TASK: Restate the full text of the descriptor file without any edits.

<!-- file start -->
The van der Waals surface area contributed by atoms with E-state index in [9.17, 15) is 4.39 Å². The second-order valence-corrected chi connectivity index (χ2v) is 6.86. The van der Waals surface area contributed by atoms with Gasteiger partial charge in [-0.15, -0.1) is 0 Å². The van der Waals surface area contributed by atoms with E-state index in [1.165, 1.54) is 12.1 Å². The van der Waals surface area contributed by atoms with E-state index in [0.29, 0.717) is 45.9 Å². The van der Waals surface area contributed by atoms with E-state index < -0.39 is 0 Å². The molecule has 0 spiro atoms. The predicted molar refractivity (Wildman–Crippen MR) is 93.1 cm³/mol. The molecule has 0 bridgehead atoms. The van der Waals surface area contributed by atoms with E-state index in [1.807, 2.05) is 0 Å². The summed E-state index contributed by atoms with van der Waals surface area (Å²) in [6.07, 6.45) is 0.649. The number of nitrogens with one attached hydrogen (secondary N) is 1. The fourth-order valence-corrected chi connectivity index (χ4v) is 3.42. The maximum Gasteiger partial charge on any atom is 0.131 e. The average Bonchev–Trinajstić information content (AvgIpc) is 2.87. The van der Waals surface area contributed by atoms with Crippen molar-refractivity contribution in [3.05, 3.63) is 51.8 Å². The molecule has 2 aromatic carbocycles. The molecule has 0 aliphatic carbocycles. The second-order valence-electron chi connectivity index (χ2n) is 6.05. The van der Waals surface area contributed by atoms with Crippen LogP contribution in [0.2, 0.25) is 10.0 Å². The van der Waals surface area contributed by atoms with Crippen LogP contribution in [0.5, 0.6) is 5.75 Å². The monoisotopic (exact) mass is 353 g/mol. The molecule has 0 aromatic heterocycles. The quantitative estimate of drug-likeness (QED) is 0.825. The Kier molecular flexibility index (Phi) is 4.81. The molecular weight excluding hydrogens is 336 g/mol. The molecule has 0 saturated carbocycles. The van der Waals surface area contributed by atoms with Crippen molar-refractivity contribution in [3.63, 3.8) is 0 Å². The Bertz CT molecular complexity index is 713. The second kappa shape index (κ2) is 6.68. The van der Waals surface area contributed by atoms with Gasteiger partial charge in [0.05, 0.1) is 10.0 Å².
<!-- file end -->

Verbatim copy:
The van der Waals surface area contributed by atoms with E-state index in [9.17, 15) is 4.39 Å². The second-order valence-corrected chi connectivity index (χ2v) is 6.86. The van der Waals surface area contributed by atoms with Gasteiger partial charge in [-0.15, -0.1) is 0 Å². The van der Waals surface area contributed by atoms with E-state index in [1.165, 1.54) is 12.1 Å². The van der Waals surface area contributed by atoms with E-state index in [0.29, 0.717) is 45.9 Å². The van der Waals surface area contributed by atoms with E-state index < -0.39 is 0 Å². The molecule has 0 spiro atoms. The predicted molar refractivity (Wildman–Crippen MR) is 93.1 cm³/mol. The molecule has 0 bridgehead atoms. The van der Waals surface area contributed by atoms with E-state index in [1.807, 2.05) is 0 Å². The summed E-state index contributed by atoms with van der Waals surface area (Å²) in [6.07, 6.45) is 0.649. The number of nitrogens with one attached hydrogen (secondary N) is 1. The fourth-order valence-corrected chi connectivity index (χ4v) is 3.42. The maximum Gasteiger partial charge on any atom is 0.131 e. The average Bonchev–Trinajstić information content (AvgIpc) is 2.87. The van der Waals surface area contributed by atoms with Crippen molar-refractivity contribution in [3.05, 3.63) is 51.8 Å². The molecule has 2 aromatic carbocycles. The molecule has 0 aliphatic carbocycles. The second-order valence-electron chi connectivity index (χ2n) is 6.05. The van der Waals surface area contributed by atoms with Crippen LogP contribution in [0.2, 0.25) is 10.0 Å². The van der Waals surface area contributed by atoms with Crippen LogP contribution in [0.5, 0.6) is 5.75 Å². The monoisotopic (exact) mass is 353 g/mol. The molecule has 0 aromatic heterocycles. The quantitative estimate of drug-likeness (QED) is 0.825. The Kier molecular flexibility index (Phi) is 4.81. The molecular weight excluding hydrogens is 336 g/mol. The molecule has 0 saturated carbocycles. The van der Waals surface area contributed by atoms with Crippen molar-refractivity contribution in [3.63, 3.8) is 0 Å². The Bertz CT molecular complexity index is 713. The second kappa shape index (κ2) is 6.68. The van der Waals surface area contributed by atoms with Gasteiger partial charge in [0.05, 0.1) is 10.0 Å².